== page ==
September 22 marks the day that Xbox Series X preorders went live. It likewise marks the day that Xbox One X sales saw a remarkable boost. Coincidence? Maybe, or it might all be a hilariously regrettable misconception. 

A post from Andrew Alerts has actually gone viral on Twitter, a market expert with a specialized tracking seller patterns and creator of Nintendeal. In his tweet, he mentioned an extreme spike in Amazon Xbox One X system sales with the associated tagline asking “the number of individuals purchased an Xbox One X rather of an Xbox Series X.”

The system names are undeniably similar and there are a few possible reasons for why this sales spike happened. The first reason could be a simple error in the two names. A lot of moms and dads were attempting to buy these consoles for their kids, a lot of frantic quick-buys also happened to beat that taunting “sold out” message, or it could simply be that a lot of people want the next best thing before next gen arrives. 

We don’t know know for certain what the reason behind the recent sales increase is, but a 747 percent markup doesn’t seem like a simple coincidence being on the same day as next gen preorders. Still, if people mistakingly purchased the Xbox One X over the Series X due to the comparable names, there are going to be quite a couple of upset people over the next week or so.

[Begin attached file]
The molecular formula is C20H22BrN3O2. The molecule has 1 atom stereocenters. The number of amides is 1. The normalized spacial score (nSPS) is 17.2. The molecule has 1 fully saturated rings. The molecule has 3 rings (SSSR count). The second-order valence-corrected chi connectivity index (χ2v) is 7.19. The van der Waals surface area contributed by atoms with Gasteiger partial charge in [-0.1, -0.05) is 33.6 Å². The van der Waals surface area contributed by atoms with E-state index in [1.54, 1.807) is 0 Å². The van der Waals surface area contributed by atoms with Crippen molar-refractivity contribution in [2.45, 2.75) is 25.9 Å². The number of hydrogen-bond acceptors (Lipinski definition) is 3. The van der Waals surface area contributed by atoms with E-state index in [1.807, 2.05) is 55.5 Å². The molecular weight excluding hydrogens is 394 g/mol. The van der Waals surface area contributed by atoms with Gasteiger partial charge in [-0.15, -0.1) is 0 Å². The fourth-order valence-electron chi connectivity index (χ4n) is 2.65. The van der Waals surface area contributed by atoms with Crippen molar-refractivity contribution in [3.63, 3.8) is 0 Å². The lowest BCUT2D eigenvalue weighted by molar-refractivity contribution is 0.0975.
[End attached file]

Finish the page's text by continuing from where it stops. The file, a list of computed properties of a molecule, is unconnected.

One thing we do know is that the theory that people purchased the One X thinking it was the Series X is the biggest social media take right now, speculation that has produced some pretty hilarious reactions over in the Twittersphere: 

Another possibility too revolves around bots. Bots purchasing up hot demand items are frustratingly common and often used by those that intend to resale supply at a much higher price. It’s possible that bots may have gotten the code confused, a point that was made in response to journalist Patrick Klepek’s recent tweet about the sales increase.

It’s important to keep in mind that next gen arrivals always boost current gen sales, oftentimes because of heavy discounts or simply the desire to ‘get in on the hype’ at a lower price point. Whether the increase is sales is a happy coincidence or a mistake remains to be seen, however we would not be amazed to see if a big piece of that number wound up being because of the latter. 


What do you believe, Game Informer readers? A Bob Ross design “pleased error” or enormous coindence that the web is hyperbolizing? Sound off in the remark area listed below and strike us with those hot takes!